Kofi Amponsah‐Mensah1  | Andrew A. Cunningham2  | James L. N. Wood3  |
Yaa Ntiamoa‐Baidu1,4

1. The Gambian epauletted fruit bat (Epomophorus gambianus) is very common across a variety of West African habitats, but very little information is available on its feeding ecology or its contribution to ecosystem function.
2. We investigated seasonal variation in food availability and the relative importance of dietary items used by this species in a forest‐savannah transitional ecosystem. Dietary items were identified from 1,470 samples of fecal and ejecta pellets which had been collected under day roosts or from captured bats over a 2‐year period (2014–2015).
3. Plant phenology studies illustrated strong seasonal correlations between fruiting and flowering and rainfall patterns: Fruits were available throughout the year but with peaks of abundance during the rainy season, while flowers were mostly abundant during the dry season. Epomophorus gambianus bats utilized fruit and flower resources from 30 plant species. Although the plant species used depended on seasonal availability, there were clear preferences for certain species.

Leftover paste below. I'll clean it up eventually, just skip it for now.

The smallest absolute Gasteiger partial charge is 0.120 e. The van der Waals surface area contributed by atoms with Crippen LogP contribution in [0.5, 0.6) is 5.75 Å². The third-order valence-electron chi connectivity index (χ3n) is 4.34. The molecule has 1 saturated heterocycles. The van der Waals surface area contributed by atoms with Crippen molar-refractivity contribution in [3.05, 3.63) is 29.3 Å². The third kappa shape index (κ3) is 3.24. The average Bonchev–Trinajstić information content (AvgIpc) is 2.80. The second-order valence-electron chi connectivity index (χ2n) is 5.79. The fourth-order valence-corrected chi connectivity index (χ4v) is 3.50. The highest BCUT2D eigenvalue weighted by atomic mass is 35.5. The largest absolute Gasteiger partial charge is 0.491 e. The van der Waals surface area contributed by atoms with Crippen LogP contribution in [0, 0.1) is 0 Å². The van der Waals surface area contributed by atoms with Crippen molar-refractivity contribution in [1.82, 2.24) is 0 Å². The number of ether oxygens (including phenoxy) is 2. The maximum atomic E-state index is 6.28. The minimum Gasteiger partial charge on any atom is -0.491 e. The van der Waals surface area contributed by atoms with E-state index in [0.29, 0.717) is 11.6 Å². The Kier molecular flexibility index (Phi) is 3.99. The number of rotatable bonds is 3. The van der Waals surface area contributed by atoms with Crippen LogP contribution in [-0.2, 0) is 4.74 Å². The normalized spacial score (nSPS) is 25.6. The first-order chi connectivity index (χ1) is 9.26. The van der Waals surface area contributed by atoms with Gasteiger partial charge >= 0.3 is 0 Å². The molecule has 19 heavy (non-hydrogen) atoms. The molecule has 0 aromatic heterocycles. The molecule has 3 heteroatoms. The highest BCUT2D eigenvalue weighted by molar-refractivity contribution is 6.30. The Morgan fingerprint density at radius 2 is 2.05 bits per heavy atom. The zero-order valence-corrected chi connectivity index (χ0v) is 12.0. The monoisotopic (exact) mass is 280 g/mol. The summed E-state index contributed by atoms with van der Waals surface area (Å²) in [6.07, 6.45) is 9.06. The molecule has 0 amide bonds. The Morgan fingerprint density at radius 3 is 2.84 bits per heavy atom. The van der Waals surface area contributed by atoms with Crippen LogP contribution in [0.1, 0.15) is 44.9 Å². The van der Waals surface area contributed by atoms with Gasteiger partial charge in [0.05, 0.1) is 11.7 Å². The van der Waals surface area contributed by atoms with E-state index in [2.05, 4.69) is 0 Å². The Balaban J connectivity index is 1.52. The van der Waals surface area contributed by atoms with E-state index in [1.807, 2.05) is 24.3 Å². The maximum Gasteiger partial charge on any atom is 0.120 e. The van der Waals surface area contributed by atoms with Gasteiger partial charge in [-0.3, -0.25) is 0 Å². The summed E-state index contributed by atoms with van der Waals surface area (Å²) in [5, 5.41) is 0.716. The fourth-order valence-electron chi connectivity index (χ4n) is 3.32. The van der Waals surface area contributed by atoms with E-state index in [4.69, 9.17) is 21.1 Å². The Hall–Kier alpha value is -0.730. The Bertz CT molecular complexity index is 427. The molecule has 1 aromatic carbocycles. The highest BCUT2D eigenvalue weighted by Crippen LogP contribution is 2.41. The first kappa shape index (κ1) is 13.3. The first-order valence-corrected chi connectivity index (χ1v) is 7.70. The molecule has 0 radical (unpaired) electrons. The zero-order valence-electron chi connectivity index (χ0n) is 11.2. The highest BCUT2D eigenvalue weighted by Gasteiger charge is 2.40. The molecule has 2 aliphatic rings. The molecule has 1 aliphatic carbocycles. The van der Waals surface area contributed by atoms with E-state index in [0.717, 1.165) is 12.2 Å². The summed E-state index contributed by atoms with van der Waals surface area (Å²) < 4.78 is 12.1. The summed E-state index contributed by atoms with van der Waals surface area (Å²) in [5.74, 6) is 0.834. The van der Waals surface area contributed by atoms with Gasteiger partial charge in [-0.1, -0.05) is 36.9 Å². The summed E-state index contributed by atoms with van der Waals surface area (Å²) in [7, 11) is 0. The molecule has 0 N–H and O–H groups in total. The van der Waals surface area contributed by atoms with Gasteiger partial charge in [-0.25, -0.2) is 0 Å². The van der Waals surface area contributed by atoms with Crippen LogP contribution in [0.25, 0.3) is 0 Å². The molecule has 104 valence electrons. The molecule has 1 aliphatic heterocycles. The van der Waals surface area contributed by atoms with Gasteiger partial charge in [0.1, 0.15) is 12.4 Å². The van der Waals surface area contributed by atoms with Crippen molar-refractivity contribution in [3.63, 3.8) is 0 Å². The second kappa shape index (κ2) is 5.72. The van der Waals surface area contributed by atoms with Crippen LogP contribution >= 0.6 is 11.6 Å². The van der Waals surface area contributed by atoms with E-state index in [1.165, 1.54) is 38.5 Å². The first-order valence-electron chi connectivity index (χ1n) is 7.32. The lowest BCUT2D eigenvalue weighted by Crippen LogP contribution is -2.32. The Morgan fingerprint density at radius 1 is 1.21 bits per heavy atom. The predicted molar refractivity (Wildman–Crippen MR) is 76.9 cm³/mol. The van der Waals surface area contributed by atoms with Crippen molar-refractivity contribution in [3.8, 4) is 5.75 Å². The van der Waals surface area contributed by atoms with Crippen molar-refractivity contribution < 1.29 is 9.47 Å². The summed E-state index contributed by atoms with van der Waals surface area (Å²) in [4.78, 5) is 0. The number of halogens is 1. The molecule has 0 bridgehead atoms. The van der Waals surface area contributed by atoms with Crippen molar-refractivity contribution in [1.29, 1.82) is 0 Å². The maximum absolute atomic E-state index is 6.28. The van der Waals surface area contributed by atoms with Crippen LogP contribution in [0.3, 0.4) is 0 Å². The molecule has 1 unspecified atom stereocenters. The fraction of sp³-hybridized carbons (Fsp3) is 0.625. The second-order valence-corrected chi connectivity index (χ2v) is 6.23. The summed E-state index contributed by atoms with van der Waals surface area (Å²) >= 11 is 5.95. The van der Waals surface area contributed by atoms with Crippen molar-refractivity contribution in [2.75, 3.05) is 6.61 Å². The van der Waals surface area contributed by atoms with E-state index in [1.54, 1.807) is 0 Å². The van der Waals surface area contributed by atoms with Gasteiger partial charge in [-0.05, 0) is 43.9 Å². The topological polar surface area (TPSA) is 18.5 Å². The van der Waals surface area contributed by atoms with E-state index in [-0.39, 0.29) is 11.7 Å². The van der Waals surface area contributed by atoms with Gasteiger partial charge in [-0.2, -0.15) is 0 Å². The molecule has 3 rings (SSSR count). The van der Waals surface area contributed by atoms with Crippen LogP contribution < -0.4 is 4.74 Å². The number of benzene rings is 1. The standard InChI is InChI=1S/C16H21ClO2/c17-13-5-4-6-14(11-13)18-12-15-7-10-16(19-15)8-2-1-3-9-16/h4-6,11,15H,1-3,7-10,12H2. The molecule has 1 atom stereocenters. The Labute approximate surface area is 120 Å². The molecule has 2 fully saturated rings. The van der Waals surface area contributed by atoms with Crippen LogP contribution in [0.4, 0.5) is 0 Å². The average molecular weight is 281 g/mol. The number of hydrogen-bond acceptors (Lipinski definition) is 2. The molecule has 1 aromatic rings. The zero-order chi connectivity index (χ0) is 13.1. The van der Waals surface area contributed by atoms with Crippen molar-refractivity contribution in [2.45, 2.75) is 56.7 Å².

4. Flowers were an important food source for this fruit bat species especially during the dry season, contributing up to 79% of dietary items when fruit abundance was
low. Ficus fruits were also important food item for E. gambianus, constituting over 40% of all dietary samples identified.
5. Policy implications. Our results show the importance of flowers in the diet of E. gambianus and highlight this species as an important pollinator and seed dis‐
perser, including for economically and ecologically important plant species. These findings contribute to an improved understanding of the ecological importance
and potential role of this species in the forest‐savannah transition ecosystem for the development of fruit bat conservation management strategies.

dietary composition, ecosystem function, feeding ecology, fruit bat

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